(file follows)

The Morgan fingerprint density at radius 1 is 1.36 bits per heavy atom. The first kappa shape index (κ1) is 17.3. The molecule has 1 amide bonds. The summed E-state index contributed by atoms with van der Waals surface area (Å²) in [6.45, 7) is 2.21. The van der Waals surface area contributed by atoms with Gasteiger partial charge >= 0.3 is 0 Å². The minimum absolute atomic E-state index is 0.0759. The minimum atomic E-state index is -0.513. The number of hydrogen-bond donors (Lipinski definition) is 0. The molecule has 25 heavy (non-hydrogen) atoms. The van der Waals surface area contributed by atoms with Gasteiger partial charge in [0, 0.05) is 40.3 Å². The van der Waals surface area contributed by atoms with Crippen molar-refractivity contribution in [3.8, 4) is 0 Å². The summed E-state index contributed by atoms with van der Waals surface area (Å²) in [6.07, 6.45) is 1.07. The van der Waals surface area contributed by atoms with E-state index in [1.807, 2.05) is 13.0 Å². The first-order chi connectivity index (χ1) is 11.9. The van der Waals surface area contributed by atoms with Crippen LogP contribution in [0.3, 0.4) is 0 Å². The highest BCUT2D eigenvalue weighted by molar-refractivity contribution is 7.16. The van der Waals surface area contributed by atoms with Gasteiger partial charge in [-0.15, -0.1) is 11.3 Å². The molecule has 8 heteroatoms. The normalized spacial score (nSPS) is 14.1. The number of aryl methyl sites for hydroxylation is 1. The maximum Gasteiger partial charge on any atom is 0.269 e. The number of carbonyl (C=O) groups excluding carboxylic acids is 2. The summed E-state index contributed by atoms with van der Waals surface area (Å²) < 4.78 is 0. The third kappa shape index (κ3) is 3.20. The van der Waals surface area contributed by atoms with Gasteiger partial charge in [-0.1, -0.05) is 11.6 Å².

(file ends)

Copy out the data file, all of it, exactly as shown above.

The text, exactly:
The Morgan fingerprint density at radius 1 is 1.36 bits per heavy atom. The first kappa shape index (κ1) is 17.3. The molecule has 1 amide bonds. The summed E-state index contributed by atoms with van der Waals surface area (Å²) in [6.45, 7) is 2.21. The van der Waals surface area contributed by atoms with Gasteiger partial charge >= 0.3 is 0 Å². The minimum absolute atomic E-state index is 0.0759. The minimum atomic E-state index is -0.513. The number of hydrogen-bond donors (Lipinski definition) is 0. The molecule has 25 heavy (non-hydrogen) atoms. The van der Waals surface area contributed by atoms with Gasteiger partial charge in [0, 0.05) is 40.3 Å². The van der Waals surface area contributed by atoms with Crippen molar-refractivity contribution in [3.8, 4) is 0 Å². The summed E-state index contributed by atoms with van der Waals surface area (Å²) in [6.07, 6.45) is 1.07. The van der Waals surface area contributed by atoms with E-state index in [1.807, 2.05) is 13.0 Å². The first-order chi connectivity index (χ1) is 11.9. The van der Waals surface area contributed by atoms with Crippen LogP contribution in [0.3, 0.4) is 0 Å². The highest BCUT2D eigenvalue weighted by molar-refractivity contribution is 7.16. The van der Waals surface area contributed by atoms with Gasteiger partial charge in [-0.15, -0.1) is 11.3 Å². The molecule has 8 heteroatoms. The normalized spacial score (nSPS) is 14.1. The number of aryl methyl sites for hydroxylation is 1. The maximum Gasteiger partial charge on any atom is 0.269 e. The number of carbonyl (C=O) groups excluding carboxylic acids is 2. The summed E-state index contributed by atoms with van der Waals surface area (Å²) < 4.78 is 0. The third kappa shape index (κ3) is 3.20. The van der Waals surface area contributed by atoms with Gasteiger partial charge in [-0.1, -0.05) is 11.6 Å².